Federal electoral districts redistribution 2022

Addendum – Disposition of Objections

Introduction

The report of the Federal Electoral Boundaries Commission for Quebec (the Commission), dated January 31, 2023, was tabled in the House of Commons and sent to the Standing Committee on Procedure and House Affairs (the Committee) on February 1, 2023.

The Clerk of the Committee received objections from 18 members of Parliament (MPs) within the prescribed 30-day period. Some of the objections concerned both the changes to the electoral district boundaries and the name the Commission had assigned to it. In total, eleven (11) MPs objected to the electoral boundaries and ten (10), to the names chosen by the Commission.

In its 39th report, pertaining to the report of the Federal Electoral Boundaries Commission for Quebec, tabled in the House of Commons on May 17, 2023, and transmitted to the Chief Electoral Officer by the Speaker of the House of Commons on May 18, 2023, the Committee supports all the objections and recommends that the Commission consider them favourably.

It should be noted, however, that the Committee's report is not unanimous. It includes a dissenting opinion from the 4 Conservative Party members on the Committee (out of 12 members). More specifically, with regard to the three electoral districts of Saguenay-Lac-Saint-Jean, the 4 dissenting members are of the opinion that the objections raised by the MPs for Lac-Saint-Jean and Jonquière should have been dismissed and the Commission's conclusions in this regard, confirmed. In respect of the objections concerning the boundaries of the electoral districts of Mégantic—L'Érable, Compton—Stanstead and Bécancour—Saurel—Odanak, the dissenting members agree with the Committee's conclusions, while providing their own reasons for doing so. Lastly, regarding the other objections about electoral boundaries, they express no opinion.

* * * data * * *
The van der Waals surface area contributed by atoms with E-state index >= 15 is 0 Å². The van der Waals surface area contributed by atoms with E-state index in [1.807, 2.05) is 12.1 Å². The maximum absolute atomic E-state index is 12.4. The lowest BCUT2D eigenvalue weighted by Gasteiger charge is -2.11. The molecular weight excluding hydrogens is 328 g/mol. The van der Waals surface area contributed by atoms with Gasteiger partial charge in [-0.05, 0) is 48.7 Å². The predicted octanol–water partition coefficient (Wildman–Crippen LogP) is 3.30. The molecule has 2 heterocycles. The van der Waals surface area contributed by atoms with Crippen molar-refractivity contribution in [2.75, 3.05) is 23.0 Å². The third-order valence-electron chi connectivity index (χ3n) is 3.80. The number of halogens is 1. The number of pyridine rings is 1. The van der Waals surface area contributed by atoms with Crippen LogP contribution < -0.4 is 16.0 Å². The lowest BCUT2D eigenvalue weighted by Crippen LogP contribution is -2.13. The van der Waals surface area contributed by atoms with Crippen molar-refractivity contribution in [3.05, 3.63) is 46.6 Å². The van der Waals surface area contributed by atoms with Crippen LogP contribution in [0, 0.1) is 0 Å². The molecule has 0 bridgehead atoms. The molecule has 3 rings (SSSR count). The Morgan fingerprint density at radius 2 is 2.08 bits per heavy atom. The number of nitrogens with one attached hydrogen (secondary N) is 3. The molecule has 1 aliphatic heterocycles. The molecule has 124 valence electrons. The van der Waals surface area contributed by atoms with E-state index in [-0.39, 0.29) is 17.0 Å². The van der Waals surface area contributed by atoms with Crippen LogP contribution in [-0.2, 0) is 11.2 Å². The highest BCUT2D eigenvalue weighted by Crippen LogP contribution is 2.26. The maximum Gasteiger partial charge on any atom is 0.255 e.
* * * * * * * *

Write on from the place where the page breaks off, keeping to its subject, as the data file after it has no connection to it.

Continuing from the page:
The Commission had thirty (30) days, from May 18, 2023, until June 17, 2023, to announce its decision on each of the Committee's recommendations.

Reasons and Decisions

The Commission's report submitted for consideration to the MPs and the Committee dealt, as required by subsection (1) of section 20 of the Act, with "the division of the province into electoral districts, the descriptions and boundaries of the districts and the population of and name to be given to each district."